Equal toughness

Canadian Paralympic Committee looks to build excitement for Parapan Am by showing just how skilled the athletes are.


The Pan Am Games have only just kicked off in Toronto, but the Canadian Paralympic Committee is already looking to get Canadians excited about the next month’s Parapan Am Games, beginning Aug. 7. In a new campaign, the organization shows that, just because they are Paralympians, doesn’t mean they are less skilled or any less tough.

The lead spot in the campaign, handled by BBDO Toronto, takes the viewer inside the point of view of a competitive cyclist, from training right up to the race itself, until the perspective shifts to show it is all being done without legs, and the cyclist is Calgary Paralympian Jaye Milley.

A similar theme is expressed in the radio ads for the campaign, which cover swimming, wheelchair rugby and track, with a voiceover piling on each of the things an athlete needs to consider when it comes to the pivotal competitive moment, before revealing the lack of a leg or an arm. The print ads in the campaign take a slightly different approach, which highlight the fact that, even though an athlete at Parapan Am might be in a wheelchair or missing an arm, the same rules apply to them and the same skills are needed to succeed.

Parapan1The CPC has also been releasing short online documentaries, each one telling the story of a different athlete competing at Parapan Am. Milley was the subject of the first video on July 1, with new ones being posted every day until July 16 on YouTube and the #Paratough website.

Also on July 1, BBDO helped the CPC put on an experiential activation in Ottawa where able-bodied people could put their skills to the test in wheelchair basketball or a race. About 10 more of these activations are planned at various locations in Toronto, starting on July 21, and will run both before and during the Games.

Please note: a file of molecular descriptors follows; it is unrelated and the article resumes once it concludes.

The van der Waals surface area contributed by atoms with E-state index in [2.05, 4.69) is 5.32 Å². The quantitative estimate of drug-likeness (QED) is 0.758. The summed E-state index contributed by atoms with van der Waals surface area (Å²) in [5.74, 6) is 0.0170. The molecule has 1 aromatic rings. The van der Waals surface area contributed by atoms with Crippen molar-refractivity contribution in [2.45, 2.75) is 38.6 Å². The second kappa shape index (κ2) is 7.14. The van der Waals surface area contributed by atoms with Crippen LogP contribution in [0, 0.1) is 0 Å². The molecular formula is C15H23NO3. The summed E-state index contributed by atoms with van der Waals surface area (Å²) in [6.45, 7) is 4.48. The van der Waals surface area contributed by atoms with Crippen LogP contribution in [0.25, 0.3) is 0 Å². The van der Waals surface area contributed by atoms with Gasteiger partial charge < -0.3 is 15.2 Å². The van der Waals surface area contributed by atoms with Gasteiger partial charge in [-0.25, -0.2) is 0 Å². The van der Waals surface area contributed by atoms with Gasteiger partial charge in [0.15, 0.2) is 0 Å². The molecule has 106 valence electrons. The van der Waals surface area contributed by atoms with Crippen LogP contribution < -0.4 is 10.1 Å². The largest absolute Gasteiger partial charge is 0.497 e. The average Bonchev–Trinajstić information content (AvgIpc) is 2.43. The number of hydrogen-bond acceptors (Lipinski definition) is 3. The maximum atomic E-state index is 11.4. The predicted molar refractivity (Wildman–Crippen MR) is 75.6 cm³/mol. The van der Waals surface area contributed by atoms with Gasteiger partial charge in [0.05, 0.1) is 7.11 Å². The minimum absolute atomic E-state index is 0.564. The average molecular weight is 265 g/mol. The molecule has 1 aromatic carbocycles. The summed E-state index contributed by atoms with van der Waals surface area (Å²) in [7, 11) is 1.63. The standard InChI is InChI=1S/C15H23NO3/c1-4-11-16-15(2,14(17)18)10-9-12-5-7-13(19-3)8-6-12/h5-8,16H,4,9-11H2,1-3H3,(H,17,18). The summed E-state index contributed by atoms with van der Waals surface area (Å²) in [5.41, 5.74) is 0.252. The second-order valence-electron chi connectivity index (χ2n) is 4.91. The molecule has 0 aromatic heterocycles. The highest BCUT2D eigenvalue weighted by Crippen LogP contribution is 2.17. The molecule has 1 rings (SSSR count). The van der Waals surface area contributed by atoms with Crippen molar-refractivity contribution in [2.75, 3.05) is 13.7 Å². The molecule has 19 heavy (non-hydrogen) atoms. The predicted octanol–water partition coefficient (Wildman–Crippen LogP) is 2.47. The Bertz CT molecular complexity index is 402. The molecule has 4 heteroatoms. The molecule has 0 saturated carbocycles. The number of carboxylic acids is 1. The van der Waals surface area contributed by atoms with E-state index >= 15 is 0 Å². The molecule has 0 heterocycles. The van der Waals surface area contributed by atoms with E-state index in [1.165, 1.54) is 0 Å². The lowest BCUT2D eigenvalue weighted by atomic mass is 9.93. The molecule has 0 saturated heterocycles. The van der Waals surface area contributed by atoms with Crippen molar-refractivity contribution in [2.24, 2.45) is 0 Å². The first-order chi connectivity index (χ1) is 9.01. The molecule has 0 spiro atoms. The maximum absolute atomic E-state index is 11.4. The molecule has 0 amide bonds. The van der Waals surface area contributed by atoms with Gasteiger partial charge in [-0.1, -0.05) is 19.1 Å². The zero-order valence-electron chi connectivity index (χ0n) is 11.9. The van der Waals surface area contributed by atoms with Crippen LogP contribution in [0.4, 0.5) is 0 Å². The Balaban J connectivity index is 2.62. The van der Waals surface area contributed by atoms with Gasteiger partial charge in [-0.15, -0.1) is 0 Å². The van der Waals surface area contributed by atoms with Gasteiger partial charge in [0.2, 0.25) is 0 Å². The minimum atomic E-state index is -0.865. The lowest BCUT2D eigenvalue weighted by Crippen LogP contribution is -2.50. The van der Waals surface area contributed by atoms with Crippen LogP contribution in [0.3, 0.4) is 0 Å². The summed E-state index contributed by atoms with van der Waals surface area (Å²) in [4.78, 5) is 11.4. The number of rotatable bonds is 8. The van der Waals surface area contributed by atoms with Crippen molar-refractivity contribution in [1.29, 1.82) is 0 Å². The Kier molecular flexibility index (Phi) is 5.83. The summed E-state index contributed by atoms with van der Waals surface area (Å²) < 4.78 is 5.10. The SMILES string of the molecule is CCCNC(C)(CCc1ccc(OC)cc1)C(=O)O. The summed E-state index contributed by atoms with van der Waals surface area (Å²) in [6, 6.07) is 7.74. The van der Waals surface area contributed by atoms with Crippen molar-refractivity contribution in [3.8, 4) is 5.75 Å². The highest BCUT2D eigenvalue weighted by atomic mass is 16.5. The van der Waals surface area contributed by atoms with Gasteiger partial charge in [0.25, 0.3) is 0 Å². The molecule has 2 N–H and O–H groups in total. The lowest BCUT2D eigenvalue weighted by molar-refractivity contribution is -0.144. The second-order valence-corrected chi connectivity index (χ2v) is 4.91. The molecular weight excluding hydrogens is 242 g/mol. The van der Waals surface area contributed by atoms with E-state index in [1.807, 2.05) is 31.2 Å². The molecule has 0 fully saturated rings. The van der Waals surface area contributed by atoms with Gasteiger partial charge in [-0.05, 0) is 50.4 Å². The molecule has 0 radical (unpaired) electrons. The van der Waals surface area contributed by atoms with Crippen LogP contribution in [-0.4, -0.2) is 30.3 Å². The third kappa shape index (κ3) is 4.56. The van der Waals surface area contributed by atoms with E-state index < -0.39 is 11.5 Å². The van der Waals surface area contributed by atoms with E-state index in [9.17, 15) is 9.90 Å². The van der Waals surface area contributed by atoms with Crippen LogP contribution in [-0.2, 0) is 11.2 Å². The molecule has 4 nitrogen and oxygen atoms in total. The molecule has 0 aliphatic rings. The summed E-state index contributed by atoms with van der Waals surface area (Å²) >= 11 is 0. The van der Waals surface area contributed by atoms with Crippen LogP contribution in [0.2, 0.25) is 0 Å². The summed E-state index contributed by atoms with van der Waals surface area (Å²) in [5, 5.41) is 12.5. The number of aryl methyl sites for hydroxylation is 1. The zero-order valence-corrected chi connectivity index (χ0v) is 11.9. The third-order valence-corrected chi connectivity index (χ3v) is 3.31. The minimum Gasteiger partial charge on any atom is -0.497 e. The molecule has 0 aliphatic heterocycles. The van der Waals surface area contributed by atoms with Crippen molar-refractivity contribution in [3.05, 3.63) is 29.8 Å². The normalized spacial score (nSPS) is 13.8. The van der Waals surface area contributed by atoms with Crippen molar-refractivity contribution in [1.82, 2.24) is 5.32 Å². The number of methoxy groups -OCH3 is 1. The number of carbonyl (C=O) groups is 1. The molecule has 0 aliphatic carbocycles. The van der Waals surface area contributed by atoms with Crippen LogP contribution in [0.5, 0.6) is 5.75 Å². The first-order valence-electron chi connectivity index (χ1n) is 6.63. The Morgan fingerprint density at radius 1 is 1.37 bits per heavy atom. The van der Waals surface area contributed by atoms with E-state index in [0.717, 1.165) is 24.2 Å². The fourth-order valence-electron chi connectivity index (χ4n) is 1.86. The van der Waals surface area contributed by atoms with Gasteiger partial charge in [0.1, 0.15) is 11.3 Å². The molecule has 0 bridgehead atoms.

“These supposedly able-bodied people are just pitiful compared to the athletes,” says Tim Welsh, SVP and director of content production at BBDO. “They are fun activities that also show how hard it is to do what these athletes do. It helps prove the message and bring it to life – that it takes a lot of toughness and skill to compete at this level.”

Even though the agency has worked with the CPC since 2009, this is the first time it has used this many platforms in a campaign, which have typically relied on only one or two videos and some limited print or radio.

Parapan-2“It’s a more integrated approach than in past years,” says Jeff Cheung, art director on the campaign. “There are a lot of great, powerful stories, and by spreading them across several mediums, we can get those out more than we would just over traditional streams.”

Although the theme builds off of the “It’s Not What’s Missing, It’s What’s There” tagline for the CPC’s Winter Olympics campaign, focusing on the individuals and the stories behind them is also what sets the work apart from past campaigns. Putting names and faces to the athletes, like one would for the able-bodied, household names competing in Pan Am, helps Canadians connect to the path that brought them to the Games.

“We also didn’t do a ‘montage’ commercial like we have before, so we were able to focus in on those individual stories,” says Rana Chatterjee, copywriter on the campaign. “They tell stories of the athletes and sport individually instead of lumping them into a singular group of Paralympians, and you get to really see the different athletes and the sports they compete in.”